Maurizio Sarri felt the familiar refrains for a beleaguered manager as Chelsea crashed out of the FA Cup.
This was a brilliant away performance from Manchester United and another, dare it be said, a throwback of a display in which they defended resolutely and counter-attacked ruthlessly to emphatically earn their place in the last eight.
They were driven on by Paul Pogba with yet another goal and yet another assist and yet another dominant display. Since Ole Gunnar Solskjaer took over in December the reborn, rejuvenated midfielder has had a hand in 15 goals, scoring nine of them, in 12 games.
Against this Sarri was met with chants of “you don’t know what you are doing” and “sacked in the morning” and an even angrier one emanating from the Matthew Harding Stand of “f— Sarri-ball”. Not one for the purists.
These are intensely difficult times for the Italian as he heads towards Sunday’s Carabao Cup final against Manchester City, who whipped his team 6-0 little over a week ago. How much longer will he last? Every predictable substitution, every usual change Sarri made was met with an open rebellion by the supporters. He is the first Chelsea manager for a long time to lose the fans like this and it appears unsustainable. It feels like the fag end, already, of the chain smoker’s tenure.
Off went Pedro and Mateo Kovacic. On came Willian and Ross Barkley, while the final change, which saw full-back Davide Zappacosta used while winger Callum Hudson-Odoi kicked his heels on the bench, tipped some fans over the edge. The boos at the end were long and full of fury and it was also telling that a large number stayed behind to express that anger.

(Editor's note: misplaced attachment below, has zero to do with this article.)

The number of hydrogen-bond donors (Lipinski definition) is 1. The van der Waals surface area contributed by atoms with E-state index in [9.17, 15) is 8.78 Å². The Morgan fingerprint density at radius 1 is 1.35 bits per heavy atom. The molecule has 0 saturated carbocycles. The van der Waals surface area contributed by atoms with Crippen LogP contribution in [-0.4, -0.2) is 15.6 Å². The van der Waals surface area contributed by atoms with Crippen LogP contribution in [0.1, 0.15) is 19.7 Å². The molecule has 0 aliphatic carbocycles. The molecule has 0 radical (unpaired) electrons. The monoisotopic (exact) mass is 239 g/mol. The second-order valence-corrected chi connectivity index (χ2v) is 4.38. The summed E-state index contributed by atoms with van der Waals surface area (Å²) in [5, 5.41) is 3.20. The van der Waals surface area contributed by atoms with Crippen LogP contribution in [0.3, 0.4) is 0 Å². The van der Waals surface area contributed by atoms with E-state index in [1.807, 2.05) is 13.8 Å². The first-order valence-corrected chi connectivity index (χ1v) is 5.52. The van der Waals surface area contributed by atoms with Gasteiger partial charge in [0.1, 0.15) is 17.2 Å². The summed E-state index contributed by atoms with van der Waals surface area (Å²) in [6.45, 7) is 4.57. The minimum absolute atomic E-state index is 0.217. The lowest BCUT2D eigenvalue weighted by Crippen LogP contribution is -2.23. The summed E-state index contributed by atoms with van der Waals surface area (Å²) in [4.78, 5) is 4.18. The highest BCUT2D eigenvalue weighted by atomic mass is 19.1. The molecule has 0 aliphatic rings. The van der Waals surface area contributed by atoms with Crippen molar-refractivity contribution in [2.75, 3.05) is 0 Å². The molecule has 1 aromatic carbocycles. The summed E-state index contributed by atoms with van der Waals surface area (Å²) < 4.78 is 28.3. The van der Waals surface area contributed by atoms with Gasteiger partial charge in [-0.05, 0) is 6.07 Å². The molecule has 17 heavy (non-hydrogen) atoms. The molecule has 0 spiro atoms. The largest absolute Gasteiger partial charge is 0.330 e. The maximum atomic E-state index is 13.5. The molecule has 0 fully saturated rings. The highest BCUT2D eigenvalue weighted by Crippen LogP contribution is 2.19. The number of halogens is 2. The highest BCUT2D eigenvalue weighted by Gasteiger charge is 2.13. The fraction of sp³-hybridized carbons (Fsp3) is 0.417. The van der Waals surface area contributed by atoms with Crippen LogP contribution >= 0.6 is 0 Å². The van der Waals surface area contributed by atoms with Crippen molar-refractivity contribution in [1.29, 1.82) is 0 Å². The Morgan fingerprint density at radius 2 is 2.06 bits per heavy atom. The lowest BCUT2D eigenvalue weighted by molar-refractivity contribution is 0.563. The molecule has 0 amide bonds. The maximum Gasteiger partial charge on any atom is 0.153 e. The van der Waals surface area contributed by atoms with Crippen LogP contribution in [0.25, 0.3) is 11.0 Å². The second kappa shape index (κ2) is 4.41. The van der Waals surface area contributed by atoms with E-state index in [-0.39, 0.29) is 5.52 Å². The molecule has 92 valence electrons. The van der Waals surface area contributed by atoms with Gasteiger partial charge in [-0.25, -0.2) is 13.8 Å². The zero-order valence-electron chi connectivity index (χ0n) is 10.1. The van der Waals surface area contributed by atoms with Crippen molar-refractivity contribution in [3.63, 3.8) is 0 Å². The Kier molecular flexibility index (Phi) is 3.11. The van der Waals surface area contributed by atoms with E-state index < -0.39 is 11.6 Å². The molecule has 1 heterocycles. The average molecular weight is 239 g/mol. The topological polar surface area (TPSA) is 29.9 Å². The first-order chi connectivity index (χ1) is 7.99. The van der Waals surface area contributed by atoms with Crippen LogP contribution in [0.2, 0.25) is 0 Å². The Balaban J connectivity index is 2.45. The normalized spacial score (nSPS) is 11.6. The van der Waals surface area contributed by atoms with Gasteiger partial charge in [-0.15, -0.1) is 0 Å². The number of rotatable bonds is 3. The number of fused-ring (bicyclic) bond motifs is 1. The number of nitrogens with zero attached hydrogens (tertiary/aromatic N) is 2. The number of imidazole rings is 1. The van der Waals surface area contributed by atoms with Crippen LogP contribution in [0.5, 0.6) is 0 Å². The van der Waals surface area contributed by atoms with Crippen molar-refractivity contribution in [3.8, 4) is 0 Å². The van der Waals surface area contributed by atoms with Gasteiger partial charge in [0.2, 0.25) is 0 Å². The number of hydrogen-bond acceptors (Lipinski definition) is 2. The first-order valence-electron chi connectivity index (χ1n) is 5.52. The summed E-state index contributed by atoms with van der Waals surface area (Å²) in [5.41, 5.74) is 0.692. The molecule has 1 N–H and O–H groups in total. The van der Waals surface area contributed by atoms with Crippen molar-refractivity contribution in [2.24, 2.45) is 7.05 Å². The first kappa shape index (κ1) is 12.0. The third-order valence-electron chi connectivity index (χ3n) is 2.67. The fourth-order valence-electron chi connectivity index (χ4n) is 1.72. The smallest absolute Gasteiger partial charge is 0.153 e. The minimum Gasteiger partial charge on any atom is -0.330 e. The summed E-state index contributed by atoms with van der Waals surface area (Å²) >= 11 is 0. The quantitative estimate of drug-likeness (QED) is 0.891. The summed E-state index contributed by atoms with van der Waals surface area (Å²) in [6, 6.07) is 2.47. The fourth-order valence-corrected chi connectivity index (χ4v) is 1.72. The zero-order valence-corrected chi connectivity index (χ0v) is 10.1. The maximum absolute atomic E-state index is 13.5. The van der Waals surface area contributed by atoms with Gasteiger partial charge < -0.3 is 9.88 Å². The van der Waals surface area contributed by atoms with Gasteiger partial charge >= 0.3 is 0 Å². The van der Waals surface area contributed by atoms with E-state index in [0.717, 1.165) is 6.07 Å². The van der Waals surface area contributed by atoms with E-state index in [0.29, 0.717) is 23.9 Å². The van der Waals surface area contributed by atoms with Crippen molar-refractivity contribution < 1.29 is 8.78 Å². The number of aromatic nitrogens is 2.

At the same time, Solskjaer gave his chances of earning a permanent contract another significant boost, bouncing back from the Champions League defeat by Paris St-Germain, in which Pogba was sent off, with the 11th win in 13 games.
Solskjaer became the first United manager since Sir Alex Ferguson, who was here, to win at Stamford Bridge. It was also the first time in five meetings in this competition that United had prevailed against Chelsea – including Solskjaer’s last game for United, the 2007 final – and that will be noted. As will the incredible, high-energy support he again received from his club’s travelling fans, who raised the decibels and did not relent.
Before the goals Chelsea had chances. After them, they had none. Gonzalo Higuain should have done better than steering a header wide, while Romero unconvincingly beat away a Luiz free-kick and just about repelled Pedro’s follow-up.
But that was it. Their only other gripe was their former midfielder Nemanja Matic was fortunate to escape a dismissal for a second yellow card as he tripped Kante.
Yes, Chelsea had the majority of possession, the majority of crosses, but this was an emphatically deserved victory for United and a familiar sense of the end approaching for another Chelsea manager.